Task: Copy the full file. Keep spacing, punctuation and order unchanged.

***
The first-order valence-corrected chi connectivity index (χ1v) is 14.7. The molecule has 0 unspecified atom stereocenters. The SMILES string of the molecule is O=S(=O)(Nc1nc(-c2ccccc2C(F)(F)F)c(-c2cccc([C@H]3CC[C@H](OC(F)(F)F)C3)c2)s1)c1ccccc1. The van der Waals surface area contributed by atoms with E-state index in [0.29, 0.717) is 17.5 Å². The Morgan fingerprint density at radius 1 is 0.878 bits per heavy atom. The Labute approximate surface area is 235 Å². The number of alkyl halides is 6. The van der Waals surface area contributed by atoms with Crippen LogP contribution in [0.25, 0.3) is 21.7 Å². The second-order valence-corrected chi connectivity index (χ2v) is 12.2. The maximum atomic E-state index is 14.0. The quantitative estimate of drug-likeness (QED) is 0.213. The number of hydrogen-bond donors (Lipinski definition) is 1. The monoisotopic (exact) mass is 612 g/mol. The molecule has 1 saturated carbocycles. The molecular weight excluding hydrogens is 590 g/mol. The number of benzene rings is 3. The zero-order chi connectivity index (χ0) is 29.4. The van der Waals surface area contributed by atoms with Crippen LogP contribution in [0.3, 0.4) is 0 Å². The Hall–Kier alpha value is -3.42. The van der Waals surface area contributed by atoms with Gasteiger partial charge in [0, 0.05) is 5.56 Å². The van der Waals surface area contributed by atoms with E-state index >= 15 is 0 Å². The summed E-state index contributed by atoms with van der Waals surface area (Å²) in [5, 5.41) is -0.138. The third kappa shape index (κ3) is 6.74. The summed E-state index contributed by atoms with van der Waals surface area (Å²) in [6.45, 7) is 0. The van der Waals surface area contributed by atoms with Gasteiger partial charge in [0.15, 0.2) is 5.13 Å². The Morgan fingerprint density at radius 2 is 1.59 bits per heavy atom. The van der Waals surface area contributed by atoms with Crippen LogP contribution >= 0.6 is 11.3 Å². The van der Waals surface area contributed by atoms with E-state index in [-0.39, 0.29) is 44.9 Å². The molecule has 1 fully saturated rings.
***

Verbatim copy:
The first-order valence-corrected chi connectivity index (χ1v) is 14.7. The molecule has 0 unspecified atom stereocenters. The SMILES string of the molecule is O=S(=O)(Nc1nc(-c2ccccc2C(F)(F)F)c(-c2cccc([C@H]3CC[C@H](OC(F)(F)F)C3)c2)s1)c1ccccc1. The van der Waals surface area contributed by atoms with E-state index in [0.29, 0.717) is 17.5 Å². The Morgan fingerprint density at radius 1 is 0.878 bits per heavy atom. The Labute approximate surface area is 235 Å². The number of alkyl halides is 6. The van der Waals surface area contributed by atoms with Crippen LogP contribution in [0.25, 0.3) is 21.7 Å². The second-order valence-corrected chi connectivity index (χ2v) is 12.2. The maximum atomic E-state index is 14.0. The quantitative estimate of drug-likeness (QED) is 0.213. The number of hydrogen-bond donors (Lipinski definition) is 1. The monoisotopic (exact) mass is 612 g/mol. The molecule has 1 saturated carbocycles. The molecular weight excluding hydrogens is 590 g/mol. The number of benzene rings is 3. The zero-order chi connectivity index (χ0) is 29.4. The van der Waals surface area contributed by atoms with Crippen LogP contribution in [0.3, 0.4) is 0 Å². The Hall–Kier alpha value is -3.42. The van der Waals surface area contributed by atoms with Gasteiger partial charge in [0, 0.05) is 5.56 Å². The van der Waals surface area contributed by atoms with E-state index >= 15 is 0 Å². The summed E-state index contributed by atoms with van der Waals surface area (Å²) in [5, 5.41) is -0.138. The third kappa shape index (κ3) is 6.74. The summed E-state index contributed by atoms with van der Waals surface area (Å²) in [6.45, 7) is 0. The van der Waals surface area contributed by atoms with Gasteiger partial charge in [0.15, 0.2) is 5.13 Å². The Morgan fingerprint density at radius 2 is 1.59 bits per heavy atom. The van der Waals surface area contributed by atoms with Crippen LogP contribution >= 0.6 is 11.3 Å². The van der Waals surface area contributed by atoms with E-state index in [-0.39, 0.29) is 44.9 Å². The molecule has 1 fully saturated rings.